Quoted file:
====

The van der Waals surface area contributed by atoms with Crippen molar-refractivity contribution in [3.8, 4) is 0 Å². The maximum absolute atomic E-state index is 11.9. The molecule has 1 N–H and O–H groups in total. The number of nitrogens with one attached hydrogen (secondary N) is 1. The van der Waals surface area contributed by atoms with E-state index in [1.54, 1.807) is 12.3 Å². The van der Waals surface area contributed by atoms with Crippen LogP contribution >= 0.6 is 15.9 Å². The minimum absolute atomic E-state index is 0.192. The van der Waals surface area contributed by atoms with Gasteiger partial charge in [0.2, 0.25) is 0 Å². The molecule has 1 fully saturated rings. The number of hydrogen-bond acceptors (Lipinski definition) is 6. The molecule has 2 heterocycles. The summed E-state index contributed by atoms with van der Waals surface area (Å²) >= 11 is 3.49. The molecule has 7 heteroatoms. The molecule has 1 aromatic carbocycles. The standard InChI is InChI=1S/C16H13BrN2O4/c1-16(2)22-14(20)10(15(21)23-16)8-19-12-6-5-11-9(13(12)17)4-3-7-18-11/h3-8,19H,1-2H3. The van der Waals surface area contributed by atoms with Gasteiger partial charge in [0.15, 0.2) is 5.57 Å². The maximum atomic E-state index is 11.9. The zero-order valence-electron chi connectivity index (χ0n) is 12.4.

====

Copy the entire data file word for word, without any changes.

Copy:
The van der Waals surface area contributed by atoms with Crippen molar-refractivity contribution in [3.8, 4) is 0 Å². The maximum absolute atomic E-state index is 11.9. The molecule has 1 N–H and O–H groups in total. The number of nitrogens with one attached hydrogen (secondary N) is 1. The van der Waals surface area contributed by atoms with E-state index in [1.54, 1.807) is 12.3 Å². The van der Waals surface area contributed by atoms with Crippen LogP contribution >= 0.6 is 15.9 Å². The minimum absolute atomic E-state index is 0.192. The van der Waals surface area contributed by atoms with Gasteiger partial charge in [0.2, 0.25) is 0 Å². The molecule has 1 fully saturated rings. The number of hydrogen-bond acceptors (Lipinski definition) is 6. The molecule has 2 heterocycles. The summed E-state index contributed by atoms with van der Waals surface area (Å²) >= 11 is 3.49. The molecule has 7 heteroatoms. The molecule has 1 aromatic carbocycles. The standard InChI is InChI=1S/C16H13BrN2O4/c1-16(2)22-14(20)10(15(21)23-16)8-19-12-6-5-11-9(13(12)17)4-3-7-18-11/h3-8,19H,1-2H3. The van der Waals surface area contributed by atoms with Gasteiger partial charge in [0.15, 0.2) is 5.57 Å². The maximum atomic E-state index is 11.9. The zero-order valence-electron chi connectivity index (χ0n) is 12.4.